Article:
by Stephen King
Inspiring for any writing hopefuls in addition to damn entertaining. I’ve read this three times now and it’s just as engaging, just as cheering, inspiring, instructive and downright hilarious as it was the first time.
This time I read it in one day, over three or four hours. It’s like sitting down to an after-dinner conversation with your oldest and funniest friend, on a chilly night by the fire, glass of port in hand. And your friend is also really smart and successful, and oh-by-the-way has the perfect career advice for you.
The content is somewhat disperse but flows together intuitively. And it’s all a fascinating conversation so who cares if it meanders a little? King starts with a memoir about the development of his passion for reading and writing. He hits upon some early advice that he received which helps the section segue neatly into the meat of the book: the writing tips. This takes up about 150 pages and is broken up into two sections, the 1st shorter one (“Toolbox”) on basic grammar and vocabulary, and the 2nd one (“On Writing”) on style and process.
The postscript relates his own near-death experience with the infamous van; it’s probably the part that least rewards a second reading. But even in this section he is mixing in some of the most fascinating parts, the descriptions of the specific processes behind many of his most famous books. His discussions of The Stand, Misery, Carrie, and The Dead Zone are compelling and especially exciting from a fan’s perspective. Makes me wanna re-read them.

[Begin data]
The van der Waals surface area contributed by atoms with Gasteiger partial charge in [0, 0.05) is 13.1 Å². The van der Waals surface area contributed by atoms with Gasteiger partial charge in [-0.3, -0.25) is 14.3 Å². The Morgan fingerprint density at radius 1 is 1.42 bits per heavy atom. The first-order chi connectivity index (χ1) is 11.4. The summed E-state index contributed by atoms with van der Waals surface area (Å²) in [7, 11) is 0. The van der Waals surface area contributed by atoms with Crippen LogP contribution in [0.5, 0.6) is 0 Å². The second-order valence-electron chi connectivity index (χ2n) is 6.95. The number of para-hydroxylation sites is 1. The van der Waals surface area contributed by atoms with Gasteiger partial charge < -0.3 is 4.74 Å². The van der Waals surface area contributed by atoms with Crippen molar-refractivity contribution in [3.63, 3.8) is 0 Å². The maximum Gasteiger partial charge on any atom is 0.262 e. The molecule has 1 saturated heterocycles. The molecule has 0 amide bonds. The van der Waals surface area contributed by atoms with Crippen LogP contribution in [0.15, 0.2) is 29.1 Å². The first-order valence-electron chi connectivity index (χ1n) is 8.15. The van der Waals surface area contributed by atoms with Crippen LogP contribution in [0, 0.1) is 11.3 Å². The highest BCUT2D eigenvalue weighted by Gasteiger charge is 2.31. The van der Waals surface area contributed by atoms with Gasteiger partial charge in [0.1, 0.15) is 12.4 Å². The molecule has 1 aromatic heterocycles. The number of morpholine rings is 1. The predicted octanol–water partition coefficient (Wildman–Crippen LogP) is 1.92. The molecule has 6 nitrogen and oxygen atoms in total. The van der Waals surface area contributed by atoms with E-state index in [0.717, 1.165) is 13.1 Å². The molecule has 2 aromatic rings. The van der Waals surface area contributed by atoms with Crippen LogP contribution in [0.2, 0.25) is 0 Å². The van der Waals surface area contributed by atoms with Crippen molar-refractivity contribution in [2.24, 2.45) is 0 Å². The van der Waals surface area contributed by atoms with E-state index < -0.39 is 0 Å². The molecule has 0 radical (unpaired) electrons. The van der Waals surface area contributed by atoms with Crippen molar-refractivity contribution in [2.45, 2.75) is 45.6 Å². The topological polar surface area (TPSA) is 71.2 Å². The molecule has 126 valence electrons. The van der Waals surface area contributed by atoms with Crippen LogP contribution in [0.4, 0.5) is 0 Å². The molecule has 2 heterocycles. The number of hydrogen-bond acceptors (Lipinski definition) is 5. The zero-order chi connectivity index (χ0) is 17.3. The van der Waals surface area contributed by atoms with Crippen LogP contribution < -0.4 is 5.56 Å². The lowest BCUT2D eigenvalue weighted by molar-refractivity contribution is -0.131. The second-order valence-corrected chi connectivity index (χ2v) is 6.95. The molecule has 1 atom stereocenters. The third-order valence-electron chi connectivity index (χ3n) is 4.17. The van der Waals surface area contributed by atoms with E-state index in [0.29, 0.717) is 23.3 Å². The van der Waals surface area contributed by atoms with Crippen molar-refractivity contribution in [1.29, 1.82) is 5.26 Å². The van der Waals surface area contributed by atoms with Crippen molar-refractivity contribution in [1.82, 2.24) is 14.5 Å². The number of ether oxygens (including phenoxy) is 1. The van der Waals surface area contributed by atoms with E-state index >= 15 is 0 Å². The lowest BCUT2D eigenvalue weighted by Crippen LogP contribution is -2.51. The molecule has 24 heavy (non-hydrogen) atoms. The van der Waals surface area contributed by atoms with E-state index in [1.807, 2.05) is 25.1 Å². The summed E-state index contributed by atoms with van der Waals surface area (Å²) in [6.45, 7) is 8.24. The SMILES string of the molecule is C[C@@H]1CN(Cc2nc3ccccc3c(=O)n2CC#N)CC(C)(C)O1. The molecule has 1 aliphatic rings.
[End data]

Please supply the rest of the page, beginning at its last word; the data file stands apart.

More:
But his basic advice — be honest, follow the characters, don’t plot around theme and symbols, approach the story as a delicate fossil to unearth — is all golden. The most refreshing (and relieving) part of it is his insistence that there is no magic formula nor occult knowledge to learn before one can become good. With practice, anyone with the minimal competence, the passion, and a decent ear can be a good writer. But above all the passion.
I love this book. It’s not perfect, but I’m willing to overlook the warts if King’s willing to hang them out there. I recommend it to anyone who likes to read, not just aspiring writers (although I believe it of particular import to the latter group).
Here’s my choice for funniest passage, on p. 235-6 when King is expressing his disdain for writing seminars and especially the retreats, where after writing all day you gather around a fire at night for wine and marshmallows to critique each others’ work:
And what about those critiques, by the way? How valuable are they? Not very, in my experience, sorry. A lot of them are maddeningly vague. I love the feeling of Peter’s story. . . It had something. . . a sense of I don’t know. . . there’s a loving kind of you know. . . I can’t exactly describe it. . .
Other writing-seminar gemmies include I felt like the tone thing was just kind of you know; The character of Polly seemed pretty much stereotypical; I loved the imagery because I could see what he was talking about more or less perfectly.
And instead of pelting these babbling idiots with their own freshly toasted marshmallows, everyone else sitting around the fire is often nodding and smiling and looking solemnly thoughtful. In too many cases the teachers and writers in residence are nodding, smiling, and looking solemnly thoughtful right along with them. It seems to occur to few of the attendees that if you have a feeling you just can’t describe, you might just be, I don’t know, kind of like, my sense of it is, maybe in the wrong fucking class.